(vii) The protein moiety lipoprotein is known as an apoprotein which constitute nearly 60% of some HDL and 1% of chylomi­crons. Many lipoproteins contain more than one type of apoprotein polypeptide.

(viii) The larger lipoproteins (such as chylomicrons and VLDL) consist of a li­pid core of nonpolar triacylglycerol and cholesteryl ester surrounded by more po­lar phospholipid, cholesterol and Apo proteins.

(i) To transport and deliver the lipids to tis­sues.

(ii) To maintain structural integrity of cell sur­face and subcellular particles like mito­chondria and microsomes.

(iii) The β-lipoprotein fraction increases in severe diabetes mellitus, atherosclerosis etc. Hence determination of the relative concentrations of α-and β-lipoproteins and pre-β- lipoproteins are of diagnostic im­portance.

Phosphatidyl ethanolamine and serines are amino lipids and sphingomyelins and gangliosides contain substituted amino groups.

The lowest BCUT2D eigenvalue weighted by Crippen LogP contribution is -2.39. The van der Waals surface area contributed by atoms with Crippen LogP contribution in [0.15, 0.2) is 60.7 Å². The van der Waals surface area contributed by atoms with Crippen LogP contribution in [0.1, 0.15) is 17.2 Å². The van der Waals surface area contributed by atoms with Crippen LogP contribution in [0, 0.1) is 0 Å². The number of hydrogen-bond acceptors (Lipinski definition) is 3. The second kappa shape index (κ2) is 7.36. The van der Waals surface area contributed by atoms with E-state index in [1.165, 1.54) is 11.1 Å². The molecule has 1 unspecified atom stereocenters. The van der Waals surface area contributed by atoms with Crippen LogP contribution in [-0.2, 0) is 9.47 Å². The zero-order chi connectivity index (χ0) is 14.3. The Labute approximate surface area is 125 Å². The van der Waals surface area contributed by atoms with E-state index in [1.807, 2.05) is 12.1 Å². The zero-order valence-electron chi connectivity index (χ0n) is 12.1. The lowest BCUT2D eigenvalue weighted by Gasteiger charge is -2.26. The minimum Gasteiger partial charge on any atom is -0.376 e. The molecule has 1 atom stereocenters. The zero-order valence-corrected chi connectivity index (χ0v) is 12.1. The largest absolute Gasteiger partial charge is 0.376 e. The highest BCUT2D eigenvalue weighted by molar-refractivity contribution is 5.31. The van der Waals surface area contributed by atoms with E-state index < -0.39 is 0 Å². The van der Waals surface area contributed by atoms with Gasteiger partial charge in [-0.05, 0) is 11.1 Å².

3. Sulpholipids (Sulphatides):

(i) These have been isolated from brain and other animal tissues.

(ii) These are sulphate derivatives of the galactosyl residue in cerebrosides.

Type # 3. Derived Lipids:

(i) These are obtained by the hydrolysis of fats.

(ii) Fatty acids occurring in natural fats usu­ally contain an even number of carbon atoms because they are synthesized from 2-carbon units and are straight chain de­rivatives.

(iii) The straight chain may be saturated (con­taining no double bonds) or unsaturated (containing one or more double bonds).

(iv) Carbon atoms of fatty acids are numbered from the carboxyl carbon (carbon No.l). The carbon atom adjacent to the carboxyl carbon (Carbon No. 2) is also known as the α -carbon. Carbon atom No. 3 is the β- carbon and the end methyl carbon is known as the γ-carbon.